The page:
Metabolic engineering, which draws upon the key engineering principles of integration and quantification, is a platform technology that provides solutions to practical problems in the context of systems and synthetic biology. In particular, we are interested in developing and applying systematic and combinatorial methods for strain improvement. Also, we would like to extend these methods to the study of fundamental biology, while also satisfying practical demands in microbial metabolic engineering. Ultimately, these new methods and the knowledge gained from them will contribute greatly to the emerging realm of biological engineering. Among the many applications of metabolic engineering, bioenergy (biochemicals) production is the primary one of our research program.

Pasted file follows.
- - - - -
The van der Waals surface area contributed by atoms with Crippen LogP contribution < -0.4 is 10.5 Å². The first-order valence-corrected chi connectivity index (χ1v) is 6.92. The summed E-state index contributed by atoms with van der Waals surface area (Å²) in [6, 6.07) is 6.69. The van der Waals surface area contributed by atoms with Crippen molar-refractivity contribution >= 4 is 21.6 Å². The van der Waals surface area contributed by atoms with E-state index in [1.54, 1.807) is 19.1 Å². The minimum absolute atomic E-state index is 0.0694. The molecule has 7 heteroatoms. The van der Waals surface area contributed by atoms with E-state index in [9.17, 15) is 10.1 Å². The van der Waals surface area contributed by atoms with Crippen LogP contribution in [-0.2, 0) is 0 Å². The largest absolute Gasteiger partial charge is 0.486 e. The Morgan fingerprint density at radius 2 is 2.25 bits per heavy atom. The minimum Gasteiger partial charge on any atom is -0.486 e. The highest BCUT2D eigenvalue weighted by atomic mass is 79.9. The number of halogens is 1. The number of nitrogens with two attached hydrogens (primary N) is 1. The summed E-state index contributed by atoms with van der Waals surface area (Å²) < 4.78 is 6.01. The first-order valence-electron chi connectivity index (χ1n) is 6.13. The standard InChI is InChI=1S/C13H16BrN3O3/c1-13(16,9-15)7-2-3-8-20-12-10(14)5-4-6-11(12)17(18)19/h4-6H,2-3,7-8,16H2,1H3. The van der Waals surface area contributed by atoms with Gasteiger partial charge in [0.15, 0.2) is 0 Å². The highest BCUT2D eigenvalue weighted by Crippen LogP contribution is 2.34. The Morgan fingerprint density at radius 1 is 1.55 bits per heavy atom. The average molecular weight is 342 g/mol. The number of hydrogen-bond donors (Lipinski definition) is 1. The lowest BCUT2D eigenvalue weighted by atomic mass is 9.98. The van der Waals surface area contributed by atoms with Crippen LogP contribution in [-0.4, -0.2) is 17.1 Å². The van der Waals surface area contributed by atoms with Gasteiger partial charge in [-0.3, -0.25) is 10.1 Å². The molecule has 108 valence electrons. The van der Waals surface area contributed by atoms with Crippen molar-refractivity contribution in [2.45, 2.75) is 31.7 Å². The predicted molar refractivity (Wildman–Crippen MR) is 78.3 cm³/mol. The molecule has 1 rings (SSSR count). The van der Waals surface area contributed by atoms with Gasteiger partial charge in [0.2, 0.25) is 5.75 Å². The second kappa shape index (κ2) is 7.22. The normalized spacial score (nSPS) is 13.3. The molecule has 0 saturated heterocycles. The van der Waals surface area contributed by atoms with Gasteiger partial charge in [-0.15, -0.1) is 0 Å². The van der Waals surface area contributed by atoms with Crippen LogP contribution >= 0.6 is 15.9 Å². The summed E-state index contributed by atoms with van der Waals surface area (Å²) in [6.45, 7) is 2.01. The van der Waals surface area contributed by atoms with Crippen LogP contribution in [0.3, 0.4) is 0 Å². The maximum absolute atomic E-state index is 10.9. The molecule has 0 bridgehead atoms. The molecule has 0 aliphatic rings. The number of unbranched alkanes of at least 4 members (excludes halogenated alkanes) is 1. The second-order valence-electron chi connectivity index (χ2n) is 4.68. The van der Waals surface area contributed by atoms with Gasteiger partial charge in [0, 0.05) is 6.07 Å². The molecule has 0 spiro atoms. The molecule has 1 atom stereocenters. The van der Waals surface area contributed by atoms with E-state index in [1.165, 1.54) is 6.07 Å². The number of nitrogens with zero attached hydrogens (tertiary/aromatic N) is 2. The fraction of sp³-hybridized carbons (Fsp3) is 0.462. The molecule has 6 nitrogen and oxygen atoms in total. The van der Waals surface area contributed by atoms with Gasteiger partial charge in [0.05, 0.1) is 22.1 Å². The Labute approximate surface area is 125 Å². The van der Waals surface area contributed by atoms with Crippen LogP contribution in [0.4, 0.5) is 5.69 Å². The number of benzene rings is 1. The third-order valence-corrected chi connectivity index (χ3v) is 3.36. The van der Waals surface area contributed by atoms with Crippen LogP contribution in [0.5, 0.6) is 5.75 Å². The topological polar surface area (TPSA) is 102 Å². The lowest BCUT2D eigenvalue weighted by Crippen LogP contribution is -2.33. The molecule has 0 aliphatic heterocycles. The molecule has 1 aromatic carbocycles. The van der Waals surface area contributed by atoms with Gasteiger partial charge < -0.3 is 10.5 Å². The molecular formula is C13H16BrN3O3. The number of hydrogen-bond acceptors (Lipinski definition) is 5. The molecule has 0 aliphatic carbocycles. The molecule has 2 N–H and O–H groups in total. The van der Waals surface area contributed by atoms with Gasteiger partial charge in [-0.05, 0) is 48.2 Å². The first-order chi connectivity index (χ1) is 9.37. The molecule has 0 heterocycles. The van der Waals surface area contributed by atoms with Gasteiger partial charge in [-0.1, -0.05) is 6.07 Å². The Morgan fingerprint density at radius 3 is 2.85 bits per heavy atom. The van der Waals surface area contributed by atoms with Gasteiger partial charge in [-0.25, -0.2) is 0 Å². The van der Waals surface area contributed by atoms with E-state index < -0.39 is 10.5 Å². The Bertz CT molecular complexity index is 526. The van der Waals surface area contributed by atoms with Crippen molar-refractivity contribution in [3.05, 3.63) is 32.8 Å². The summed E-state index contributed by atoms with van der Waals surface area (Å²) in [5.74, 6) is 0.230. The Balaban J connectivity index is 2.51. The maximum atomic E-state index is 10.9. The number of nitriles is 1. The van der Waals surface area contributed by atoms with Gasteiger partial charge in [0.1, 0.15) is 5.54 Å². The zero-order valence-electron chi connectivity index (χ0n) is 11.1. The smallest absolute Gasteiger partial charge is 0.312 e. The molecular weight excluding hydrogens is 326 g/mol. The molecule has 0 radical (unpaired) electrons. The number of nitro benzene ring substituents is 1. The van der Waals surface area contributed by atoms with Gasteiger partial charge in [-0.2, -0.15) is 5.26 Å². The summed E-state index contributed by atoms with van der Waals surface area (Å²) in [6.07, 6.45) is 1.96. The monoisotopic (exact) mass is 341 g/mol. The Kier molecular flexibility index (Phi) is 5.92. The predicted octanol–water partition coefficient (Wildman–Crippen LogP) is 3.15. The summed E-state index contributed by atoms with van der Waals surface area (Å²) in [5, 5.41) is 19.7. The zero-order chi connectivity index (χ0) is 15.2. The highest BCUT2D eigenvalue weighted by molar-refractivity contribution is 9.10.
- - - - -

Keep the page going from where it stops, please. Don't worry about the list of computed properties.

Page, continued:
The overall goals of our research are (1) to develop useful/efficient computational and experimental tools for the dissection of complex metabolic networks in microbial cells, and (2) to create optimal strains for biotechnological processes by using these tools. Our current research program can be summarized as follows:
Metabolic engineering 2.0